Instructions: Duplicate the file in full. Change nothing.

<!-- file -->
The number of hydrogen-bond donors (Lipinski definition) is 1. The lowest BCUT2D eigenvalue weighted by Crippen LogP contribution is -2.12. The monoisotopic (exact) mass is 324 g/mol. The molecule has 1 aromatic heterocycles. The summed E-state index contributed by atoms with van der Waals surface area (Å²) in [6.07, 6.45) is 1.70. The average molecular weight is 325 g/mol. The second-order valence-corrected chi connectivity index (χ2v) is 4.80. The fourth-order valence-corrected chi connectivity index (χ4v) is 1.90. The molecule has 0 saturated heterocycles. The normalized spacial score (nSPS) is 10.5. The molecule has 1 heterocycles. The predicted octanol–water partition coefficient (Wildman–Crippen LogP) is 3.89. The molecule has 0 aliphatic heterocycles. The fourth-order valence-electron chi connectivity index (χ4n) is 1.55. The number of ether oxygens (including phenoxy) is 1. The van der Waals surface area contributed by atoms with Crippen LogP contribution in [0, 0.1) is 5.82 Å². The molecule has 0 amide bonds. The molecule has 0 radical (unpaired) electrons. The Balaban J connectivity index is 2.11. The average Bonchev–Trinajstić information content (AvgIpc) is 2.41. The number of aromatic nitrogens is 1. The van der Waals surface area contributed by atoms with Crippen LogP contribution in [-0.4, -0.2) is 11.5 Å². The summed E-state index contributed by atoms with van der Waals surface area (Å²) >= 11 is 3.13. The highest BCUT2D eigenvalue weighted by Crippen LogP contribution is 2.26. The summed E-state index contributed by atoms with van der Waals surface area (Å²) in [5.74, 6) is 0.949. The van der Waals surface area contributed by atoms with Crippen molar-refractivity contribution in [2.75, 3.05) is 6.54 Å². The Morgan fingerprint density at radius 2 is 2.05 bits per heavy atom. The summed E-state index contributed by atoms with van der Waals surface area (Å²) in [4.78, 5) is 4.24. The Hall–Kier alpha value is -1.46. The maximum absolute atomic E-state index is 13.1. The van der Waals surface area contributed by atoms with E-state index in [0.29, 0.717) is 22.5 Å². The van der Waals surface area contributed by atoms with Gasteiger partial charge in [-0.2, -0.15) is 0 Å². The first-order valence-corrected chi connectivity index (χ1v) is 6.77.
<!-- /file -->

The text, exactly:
The number of hydrogen-bond donors (Lipinski definition) is 1. The lowest BCUT2D eigenvalue weighted by Crippen LogP contribution is -2.12. The monoisotopic (exact) mass is 324 g/mol. The molecule has 1 aromatic heterocycles. The summed E-state index contributed by atoms with van der Waals surface area (Å²) in [6.07, 6.45) is 1.70. The average molecular weight is 325 g/mol. The second-order valence-corrected chi connectivity index (χ2v) is 4.80. The fourth-order valence-corrected chi connectivity index (χ4v) is 1.90. The molecule has 0 saturated heterocycles. The normalized spacial score (nSPS) is 10.5. The molecule has 1 heterocycles. The predicted octanol–water partition coefficient (Wildman–Crippen LogP) is 3.89. The molecule has 0 aliphatic heterocycles. The fourth-order valence-electron chi connectivity index (χ4n) is 1.55. The number of ether oxygens (including phenoxy) is 1. The van der Waals surface area contributed by atoms with Crippen LogP contribution in [0, 0.1) is 5.82 Å². The molecule has 0 amide bonds. The molecule has 0 radical (unpaired) electrons. The Balaban J connectivity index is 2.11. The average Bonchev–Trinajstić information content (AvgIpc) is 2.41. The number of aromatic nitrogens is 1. The van der Waals surface area contributed by atoms with Crippen LogP contribution in [-0.4, -0.2) is 11.5 Å². The summed E-state index contributed by atoms with van der Waals surface area (Å²) >= 11 is 3.13. The highest BCUT2D eigenvalue weighted by Crippen LogP contribution is 2.26. The summed E-state index contributed by atoms with van der Waals surface area (Å²) in [5.74, 6) is 0.949. The van der Waals surface area contributed by atoms with Crippen molar-refractivity contribution in [2.75, 3.05) is 6.54 Å². The Morgan fingerprint density at radius 2 is 2.05 bits per heavy atom. The summed E-state index contributed by atoms with van der Waals surface area (Å²) in [4.78, 5) is 4.24. The Hall–Kier alpha value is -1.46. The maximum absolute atomic E-state index is 13.1. The van der Waals surface area contributed by atoms with E-state index in [0.29, 0.717) is 22.5 Å². The van der Waals surface area contributed by atoms with Gasteiger partial charge in [-0.2, -0.15) is 0 Å². The first-order valence-corrected chi connectivity index (χ1v) is 6.77.